As I now write this, the bodies are still being removed from the Pulse nightclub in Orlando, after the deadliest mass shooting on American soil since the massacre at Wounded Knee. (Which was also motivated and enabled by religion, by the way. Manifest destiny, anybody?) The specific motives of the gunman are still being probed and debated by a million armchair experts, but what’s certain is that 49 people were massacred in a gay nightclub because of who they were and who they loved, and no amount of hollow “thoughts and prayers” will change the fact that religious dogma is at the root of so much of the hatred and violence in the world today, and indeed throughout most of human history.
All this is occurring against a backdrop of violent religious fundamentalism that seems to be consuming the nation and the world like a cancer. I used to think the abuses were committed by a few bad apples, but I’m increasingly convinced that, despite the good works done by some adherents, the entire premise of religion is structurally flawed and ultimately causes more harm than good in the world. The abuses and violence seem like the default condition, and charity and kindness the exception. Sinclair Lewis’s 1932 prediction that “when fascism comes to America, it will be wrapped in the flag and carrying the cross” now seems alarmingly prescient.
And perhaps infused with a certain dose of cynicism, my mind has grown increasingly skeptical of any claims involving the supernatural. Out of the thousands of deities that have been worshipped by humankind over the course of history, I’m supposed to believe that the correct deity just happens to be the one worshipped by the tradition I just happened to be born into? That seems like a stretch. I’m open to the idea that our lived reality offers only a dim glimpse of ultimate truth — maybe we’re all in some Matrix-style computer simulation and what various religions have perceived to be gods are merely glimpses of The Architect who programmed it all — but extraordinary claims require extraordinary evidence. I won’t pretend that modern-day science has an explanation for more than a small fraction of all that is knowable about our universe and our place in it, but it provides a robust method of inquiry and openness to critical inquiry that I’ve always found lacking in even the most liberal denominations.
Funny thing is, there’s no fancy ceremony when you renounce the concept of religion; I guess most people who do so just stop showing up to church and becomes the subject of gossip during coffee hour. There’s also no obligation to pick a congregation or recite a creed. The old joke goes that an atheist, a vegan, and a Crossfit trainer walked into a bar, and we only know this because they told everybody within two minutes. My own views are still evolving and will hopefully continue to evolve as long as I’m alive, but right now this blog post I stumbled across on a Google search seems to do a pretty good job of articulating my own point of view. I am an atheist, an agnostic, a skeptic, and a humanist, with explanations via selected quotes from the aforementioned link:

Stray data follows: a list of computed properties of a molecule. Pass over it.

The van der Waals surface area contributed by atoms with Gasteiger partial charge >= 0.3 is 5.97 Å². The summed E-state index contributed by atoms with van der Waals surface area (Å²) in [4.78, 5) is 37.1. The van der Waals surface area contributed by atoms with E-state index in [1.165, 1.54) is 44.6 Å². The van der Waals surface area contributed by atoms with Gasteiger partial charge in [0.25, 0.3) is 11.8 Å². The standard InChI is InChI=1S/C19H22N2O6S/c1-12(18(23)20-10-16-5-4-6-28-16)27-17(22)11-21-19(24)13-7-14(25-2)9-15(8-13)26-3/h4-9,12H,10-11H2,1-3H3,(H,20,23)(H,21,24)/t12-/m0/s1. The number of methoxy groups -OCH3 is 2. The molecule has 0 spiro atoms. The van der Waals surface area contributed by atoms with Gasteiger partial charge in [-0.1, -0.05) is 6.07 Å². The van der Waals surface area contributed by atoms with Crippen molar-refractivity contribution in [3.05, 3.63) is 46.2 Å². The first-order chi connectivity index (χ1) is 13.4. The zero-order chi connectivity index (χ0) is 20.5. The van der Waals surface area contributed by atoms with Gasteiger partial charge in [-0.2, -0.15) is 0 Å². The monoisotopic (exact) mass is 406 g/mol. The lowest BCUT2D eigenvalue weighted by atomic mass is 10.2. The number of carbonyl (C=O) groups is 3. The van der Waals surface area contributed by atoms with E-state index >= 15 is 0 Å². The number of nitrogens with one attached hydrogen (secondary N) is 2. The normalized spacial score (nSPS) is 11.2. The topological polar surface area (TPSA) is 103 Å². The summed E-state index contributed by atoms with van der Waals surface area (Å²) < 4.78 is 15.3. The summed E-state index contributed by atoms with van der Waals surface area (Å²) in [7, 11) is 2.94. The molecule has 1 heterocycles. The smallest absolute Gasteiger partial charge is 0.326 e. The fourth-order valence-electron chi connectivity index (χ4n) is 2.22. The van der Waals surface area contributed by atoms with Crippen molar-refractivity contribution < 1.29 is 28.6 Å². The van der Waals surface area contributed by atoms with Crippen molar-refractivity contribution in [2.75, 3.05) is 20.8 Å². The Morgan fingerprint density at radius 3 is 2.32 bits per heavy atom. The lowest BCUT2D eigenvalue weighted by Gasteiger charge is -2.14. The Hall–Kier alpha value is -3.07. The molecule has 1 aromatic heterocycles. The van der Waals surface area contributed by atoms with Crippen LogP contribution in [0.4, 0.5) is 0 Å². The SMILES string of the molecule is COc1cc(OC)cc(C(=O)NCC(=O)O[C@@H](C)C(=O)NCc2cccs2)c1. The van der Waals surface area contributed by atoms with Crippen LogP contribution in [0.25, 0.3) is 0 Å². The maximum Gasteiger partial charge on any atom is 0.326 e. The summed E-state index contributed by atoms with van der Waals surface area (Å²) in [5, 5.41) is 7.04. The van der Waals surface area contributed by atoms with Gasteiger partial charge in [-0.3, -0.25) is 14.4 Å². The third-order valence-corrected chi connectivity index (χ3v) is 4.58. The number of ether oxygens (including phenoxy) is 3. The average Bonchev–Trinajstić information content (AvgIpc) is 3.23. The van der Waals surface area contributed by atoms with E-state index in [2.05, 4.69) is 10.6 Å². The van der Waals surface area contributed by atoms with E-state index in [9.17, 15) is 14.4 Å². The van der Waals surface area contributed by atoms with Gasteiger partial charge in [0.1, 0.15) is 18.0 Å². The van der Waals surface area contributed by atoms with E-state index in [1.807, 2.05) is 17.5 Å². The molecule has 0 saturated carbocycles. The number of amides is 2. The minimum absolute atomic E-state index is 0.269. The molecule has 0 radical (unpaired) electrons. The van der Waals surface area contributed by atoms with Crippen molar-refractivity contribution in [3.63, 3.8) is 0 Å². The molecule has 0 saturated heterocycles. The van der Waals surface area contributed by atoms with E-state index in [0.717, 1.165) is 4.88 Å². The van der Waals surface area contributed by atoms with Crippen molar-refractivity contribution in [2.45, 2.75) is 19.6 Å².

Atheism is the rejection of God assertions due to the lack of objective empirical evidence for all such claims. […] It is not a religion, no faith is required. Instead it is the null hypothesis, and so until somebody asserting a god claim coughs up some credible evidence, all such claims can be dismissed.
I do not assert a no-god claim, I have no evidence for such an assertion, and so in that sense I am not only a non-believer, but I am also agnostic. I do indeed find no evidence for god claims, and I also find the assertion to be highly improbably, just as I find the pink unicorn hypothesis to be improbable. In essence – I hold to the null hypothesis and until some credible evidence comes to light, then that is where I stand, and so I am not asserting a no-god claim, I am simply rejecting the daft god-claims.
I think of skepticism as the application of critical thinking to any and all claims, be they religious or non-religious. So when faced with any form of woo, … quack medicine, lake monsters, ghosts, aliens, free energy, psychics (frauds), or religious claims, etc… then you can think of this as a methodology that may be used to determine what is and is not true.
I am convinced that most humans (with or without a belief) are decent honourable humans who strive to do what is right. It is humanism that leads me down this road and takes me to a place where we can deploy reason and logic instead of blind dogma to strive for ethics and justice. Belief might indeed dictate that slavery is a jolly good idea and that being gay is a hideous crime, but by deploying some reason and logic it quickly becomes clear that slavery is wrong as is the anti-gay stance.
I first began this blog post back in 2012, during a year when I was making a conscious effort
I may still occasionally show up for Evensong at the cathedral whenever I find myself back in New York, but try not to judge me too harshly if I appear to lose interest during the part where we recite the Apostle’s Creed.